Definition of Revenues
Revenues are the amounts that a company earns when selling goods or providing services to its customers.
Under the accrual basis of accounting, revenues are reported on the income statement in the period when the revenues are earned (not the period when the cash is received). This means that revenues can occur before the cash is received, after the cash is received, or at the same time that the cash is received. Hence, revenues are different from cash receipts.
Revenues are often categorized as:
- Operating revenues, which pertain to a company's main activities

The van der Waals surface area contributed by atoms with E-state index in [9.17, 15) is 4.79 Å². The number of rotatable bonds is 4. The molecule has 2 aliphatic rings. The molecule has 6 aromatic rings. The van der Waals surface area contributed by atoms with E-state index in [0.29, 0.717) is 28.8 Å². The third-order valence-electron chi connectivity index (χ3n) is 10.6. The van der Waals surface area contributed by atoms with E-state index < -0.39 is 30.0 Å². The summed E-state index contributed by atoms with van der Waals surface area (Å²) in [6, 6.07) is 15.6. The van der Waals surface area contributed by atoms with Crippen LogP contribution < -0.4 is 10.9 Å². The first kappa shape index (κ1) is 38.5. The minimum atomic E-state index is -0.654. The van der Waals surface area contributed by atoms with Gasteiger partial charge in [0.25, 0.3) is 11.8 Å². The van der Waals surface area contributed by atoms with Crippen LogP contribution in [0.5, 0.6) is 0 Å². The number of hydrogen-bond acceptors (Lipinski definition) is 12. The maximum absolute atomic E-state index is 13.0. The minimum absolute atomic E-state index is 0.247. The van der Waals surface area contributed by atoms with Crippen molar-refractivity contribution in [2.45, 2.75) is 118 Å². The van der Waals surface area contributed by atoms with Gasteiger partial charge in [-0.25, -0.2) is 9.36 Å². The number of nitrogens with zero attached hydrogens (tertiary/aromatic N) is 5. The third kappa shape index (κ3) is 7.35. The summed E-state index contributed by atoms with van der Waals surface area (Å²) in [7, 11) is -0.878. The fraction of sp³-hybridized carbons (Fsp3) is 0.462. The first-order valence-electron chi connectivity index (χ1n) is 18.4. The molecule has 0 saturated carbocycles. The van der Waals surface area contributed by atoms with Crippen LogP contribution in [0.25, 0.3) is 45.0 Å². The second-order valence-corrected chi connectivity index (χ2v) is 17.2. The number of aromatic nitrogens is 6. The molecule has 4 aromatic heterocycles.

- Nonoperating revenues, which pertain to a company's incidental activities
Examples of Revenues
The following are examples of operating revenues earned by three businesses:
- A retailer's sales of merchandise, sales of extended warranties, and repair revenues
- A law firm's fees that have been earned by providing legal services to its clients
- The interest a bank earns on loans to borrowers
The retailer and the law firm will have nonoperating revenues or nonoperating income when it earns interest by making temporary investments during the months when it has idle cash.